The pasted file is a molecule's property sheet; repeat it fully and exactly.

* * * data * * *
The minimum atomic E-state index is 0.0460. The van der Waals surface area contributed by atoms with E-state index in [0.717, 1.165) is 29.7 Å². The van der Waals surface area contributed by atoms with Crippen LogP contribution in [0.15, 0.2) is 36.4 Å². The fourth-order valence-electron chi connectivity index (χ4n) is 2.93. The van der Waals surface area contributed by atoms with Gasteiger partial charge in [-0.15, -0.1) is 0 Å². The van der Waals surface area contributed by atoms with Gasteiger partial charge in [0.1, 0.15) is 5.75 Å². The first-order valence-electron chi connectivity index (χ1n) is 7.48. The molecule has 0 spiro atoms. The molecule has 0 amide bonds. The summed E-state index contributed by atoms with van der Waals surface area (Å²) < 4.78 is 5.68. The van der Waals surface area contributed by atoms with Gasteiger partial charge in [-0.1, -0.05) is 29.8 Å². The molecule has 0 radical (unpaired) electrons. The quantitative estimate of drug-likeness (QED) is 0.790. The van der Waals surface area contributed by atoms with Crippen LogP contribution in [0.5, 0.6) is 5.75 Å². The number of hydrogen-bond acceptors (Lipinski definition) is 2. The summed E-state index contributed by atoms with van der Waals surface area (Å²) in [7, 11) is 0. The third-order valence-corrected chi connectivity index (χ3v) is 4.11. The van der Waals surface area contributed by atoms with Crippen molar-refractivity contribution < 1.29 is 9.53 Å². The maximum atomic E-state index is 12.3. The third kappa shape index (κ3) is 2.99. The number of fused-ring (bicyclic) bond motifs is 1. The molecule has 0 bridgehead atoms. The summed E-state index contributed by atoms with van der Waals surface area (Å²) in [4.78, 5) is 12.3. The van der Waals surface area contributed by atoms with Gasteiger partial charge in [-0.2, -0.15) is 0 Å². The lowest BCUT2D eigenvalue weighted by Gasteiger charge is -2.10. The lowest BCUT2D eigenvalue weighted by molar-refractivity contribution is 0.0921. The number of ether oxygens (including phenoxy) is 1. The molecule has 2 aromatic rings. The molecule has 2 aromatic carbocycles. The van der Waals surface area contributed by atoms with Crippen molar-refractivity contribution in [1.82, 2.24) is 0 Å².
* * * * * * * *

The minimum atomic E-state index is 0.0460. The van der Waals surface area contributed by atoms with E-state index in [0.717, 1.165) is 29.7 Å². The van der Waals surface area contributed by atoms with Crippen LogP contribution in [0.15, 0.2) is 36.4 Å². The fourth-order valence-electron chi connectivity index (χ4n) is 2.93. The van der Waals surface area contributed by atoms with Gasteiger partial charge in [-0.15, -0.1) is 0 Å². The van der Waals surface area contributed by atoms with Gasteiger partial charge in [0.1, 0.15) is 5.75 Å². The first-order valence-electron chi connectivity index (χ1n) is 7.48. The molecule has 0 spiro atoms. The molecule has 0 amide bonds. The summed E-state index contributed by atoms with van der Waals surface area (Å²) < 4.78 is 5.68. The van der Waals surface area contributed by atoms with Gasteiger partial charge in [-0.1, -0.05) is 29.8 Å². The molecule has 0 radical (unpaired) electrons. The quantitative estimate of drug-likeness (QED) is 0.790. The van der Waals surface area contributed by atoms with Crippen LogP contribution in [0.5, 0.6) is 5.75 Å². The number of hydrogen-bond acceptors (Lipinski definition) is 2. The summed E-state index contributed by atoms with van der Waals surface area (Å²) in [7, 11) is 0. The third-order valence-corrected chi connectivity index (χ3v) is 4.11. The van der Waals surface area contributed by atoms with Crippen molar-refractivity contribution < 1.29 is 9.53 Å². The maximum atomic E-state index is 12.3. The third kappa shape index (κ3) is 2.99. The number of fused-ring (bicyclic) bond motifs is 1. The molecule has 0 bridgehead atoms. The summed E-state index contributed by atoms with van der Waals surface area (Å²) in [4.78, 5) is 12.3. The van der Waals surface area contributed by atoms with Gasteiger partial charge in [-0.2, -0.15) is 0 Å². The lowest BCUT2D eigenvalue weighted by Gasteiger charge is -2.10. The lowest BCUT2D eigenvalue weighted by molar-refractivity contribution is 0.0921. The number of ether oxygens (including phenoxy) is 1. The molecule has 2 aromatic rings. The molecule has 2 aromatic carbocycles. The van der Waals surface area contributed by atoms with Crippen molar-refractivity contribution in [1.82, 2.24) is 0 Å².